“As everybody knows, we’re up against it,” said Alderman Jon Feichter during a town board meeting March 24. “One of the things I’ve seen that companies are doing, for example Duke Energy, my natural gas provider PSNC energy — and I’m sure that there are others — until the economic dust settles on this pandemic, these companies have decided that they are not going to disconnect any of their customers for non-payment.”
Feichter said he’d explored available options with Town Manager Rob Hites and Finance Director Ben Turnmire and came up with a proposal for Waynesville to follow suit.
“If there is one thing that worries me more than the thought of catching the coronavirus it’s the damage this is doing to the pocketbooks of our citizens,” Feichter said.
The concerns voiced by Feichter go hand-in-hand with recommendations by the Centers for Disease Control and Prevention that people wash their hands thoroughly and frequently to help limit the spread of coronavirus.
Turnmire said that offering such assistance could have a 3 to 5 percent negative impact on the town’s water fund every month the policy remained in effect. He also cautioned that his analysis doesn’t account for the loss of revenue from commercial accounts that aren’t currently using water — like restaurants.
The town’s water fund is an enterprise fund and thus is separate from the general fund. Revenue flows in and expenditures flow out, and the water fund has its own fund balance to cover shortfalls or unexpected expenses. Currently, it’s at more than $2.2 million.
If the water fund incurs a 4 percent loss of revenue each month because of the suspension of disconnections, that would be about $91,200 in lost revenue the fund balance would have to cover each month.
The town’s electric fund is similar in that it’s an enterprise fund separate from the general fund and operates much the same way as the water fund. A March 20 memo from Turnmire to aldermen estimated the electric fund’s monthly revenue loss at 2 to 4 percent.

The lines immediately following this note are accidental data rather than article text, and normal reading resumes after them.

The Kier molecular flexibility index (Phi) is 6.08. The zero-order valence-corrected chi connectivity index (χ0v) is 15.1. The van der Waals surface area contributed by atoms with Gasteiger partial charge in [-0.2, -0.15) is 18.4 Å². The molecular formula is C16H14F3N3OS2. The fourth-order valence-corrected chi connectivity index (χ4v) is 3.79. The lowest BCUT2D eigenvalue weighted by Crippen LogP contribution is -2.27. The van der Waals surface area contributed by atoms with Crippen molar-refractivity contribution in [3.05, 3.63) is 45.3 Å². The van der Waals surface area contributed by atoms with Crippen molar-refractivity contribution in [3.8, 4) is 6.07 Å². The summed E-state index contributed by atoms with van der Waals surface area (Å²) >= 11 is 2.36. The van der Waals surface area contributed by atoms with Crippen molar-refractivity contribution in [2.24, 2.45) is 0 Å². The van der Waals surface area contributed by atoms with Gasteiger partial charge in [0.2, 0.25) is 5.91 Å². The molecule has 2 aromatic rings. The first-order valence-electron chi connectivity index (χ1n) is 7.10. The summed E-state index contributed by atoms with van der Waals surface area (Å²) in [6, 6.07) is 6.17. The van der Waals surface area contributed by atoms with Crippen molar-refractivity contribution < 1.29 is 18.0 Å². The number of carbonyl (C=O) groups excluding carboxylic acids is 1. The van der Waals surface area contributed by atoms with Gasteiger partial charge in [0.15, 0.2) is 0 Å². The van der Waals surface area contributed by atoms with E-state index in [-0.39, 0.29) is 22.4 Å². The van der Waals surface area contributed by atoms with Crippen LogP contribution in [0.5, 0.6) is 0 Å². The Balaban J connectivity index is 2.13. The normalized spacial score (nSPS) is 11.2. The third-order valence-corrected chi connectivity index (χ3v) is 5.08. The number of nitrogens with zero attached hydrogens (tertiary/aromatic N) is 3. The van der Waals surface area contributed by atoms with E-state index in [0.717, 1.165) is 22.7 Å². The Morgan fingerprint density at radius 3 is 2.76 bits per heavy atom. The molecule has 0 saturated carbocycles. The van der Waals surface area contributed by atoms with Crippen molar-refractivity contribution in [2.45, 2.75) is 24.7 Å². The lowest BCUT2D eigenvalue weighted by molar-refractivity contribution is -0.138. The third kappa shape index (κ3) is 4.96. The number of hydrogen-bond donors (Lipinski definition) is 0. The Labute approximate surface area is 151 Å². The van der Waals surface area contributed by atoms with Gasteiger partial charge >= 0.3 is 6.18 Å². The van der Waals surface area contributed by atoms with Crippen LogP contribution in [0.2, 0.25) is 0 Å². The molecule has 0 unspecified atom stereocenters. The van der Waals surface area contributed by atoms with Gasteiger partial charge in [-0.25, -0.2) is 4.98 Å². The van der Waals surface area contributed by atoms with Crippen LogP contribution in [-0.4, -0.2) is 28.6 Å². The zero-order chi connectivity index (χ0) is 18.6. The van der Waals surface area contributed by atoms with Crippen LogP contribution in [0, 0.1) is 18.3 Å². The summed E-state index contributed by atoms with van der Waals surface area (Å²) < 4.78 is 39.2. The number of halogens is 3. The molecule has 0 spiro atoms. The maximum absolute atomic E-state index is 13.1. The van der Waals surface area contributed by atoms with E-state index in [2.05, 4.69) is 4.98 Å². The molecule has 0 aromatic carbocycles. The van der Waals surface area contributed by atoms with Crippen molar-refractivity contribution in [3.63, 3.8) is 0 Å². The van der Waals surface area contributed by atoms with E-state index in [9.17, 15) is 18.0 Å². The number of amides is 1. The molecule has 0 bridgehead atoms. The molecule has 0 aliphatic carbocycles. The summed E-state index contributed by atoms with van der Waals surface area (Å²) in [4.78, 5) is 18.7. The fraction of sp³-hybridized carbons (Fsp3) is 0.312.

The electric fund’s fund balance at the time of the 2019 audit was $3.2 million. If the electric fund incurs a 3 percent loss of revenue each month, that would amount to roughly $24,800 in lost revenue that would need to be covered by the electric fund’s fund balance each month.
But, it’s not really lost revenue — state law prohibits waiving fees or bills, so customers who can’t or won’t pay their bills during the grace period would still have to pay them eventually. Essentially, the water and electric funds are each borrowing from their respective “rainy day” funds with expectations of paying themselves back once the crisis is over.
“If we can take it on the chin a little bit now, I think that is going to help everybody later,” Feichter said.
Alderman Anthony Sutton — who’d phoned in to the meeting from quarantine due to a recent trip to Spain — said he agreed with offering relief for individuals and stressed the importance of asking residential customers to make payment arrangements in the interim.
“It needs to be very clear that they’re not going to get it for free,” Sutton said. “They do have to pay it eventually.”
Unanimously, aldermen agreed that utility customers who weren’t already delinquent before the March 15 state of emergency declaration by Haywood County would qualify for an initial 60-day reprieve from disconnection.
As the that deadline draws near, Hites and Turnmire will report back to the board on the fiscal impact of the reprieve, so aldermen can consider extending, modifying or abolishing it in light of circumstances at that time.
Waynesville wasn’t the first or the last entity to grant such relief to its customers. The Tuckaseigee Water and Sewer Authority (TWSA) suspended all disconnections as of March 17 and also allowed customers who’d been disconnected to ask for restoration of service without paying deposits, fees or past due balances.
Bryson City halted sewer and water disconnections and will no longer assess late fees until the pandemic ends. The Eastern Band of Cherokee Indians adopted a similar policy on March 26.
The Haywood Electric Membership Corporation (HEMC) won’t disconnect customers who can’t pay their bills due to coronavirus-related circumstances so long as customers contact HEMC to let them know. HEMC will also consider reconnecting previously disconnected users on a case-by-case basis. Duke Energy announced a policy similar to HEMC on March 13.
Waynesville Gas Services (as well as all AmeriGas affiliates) will no longer disconnect customers or lock tanks. Customers facing hardships due to coronavirus can also contact Waynesville Gas to ask about payment plans.
PSNC — also known as Dominion Energy — won’t shut off power or gas, and said it will work with customers who have been disconnected to restore service.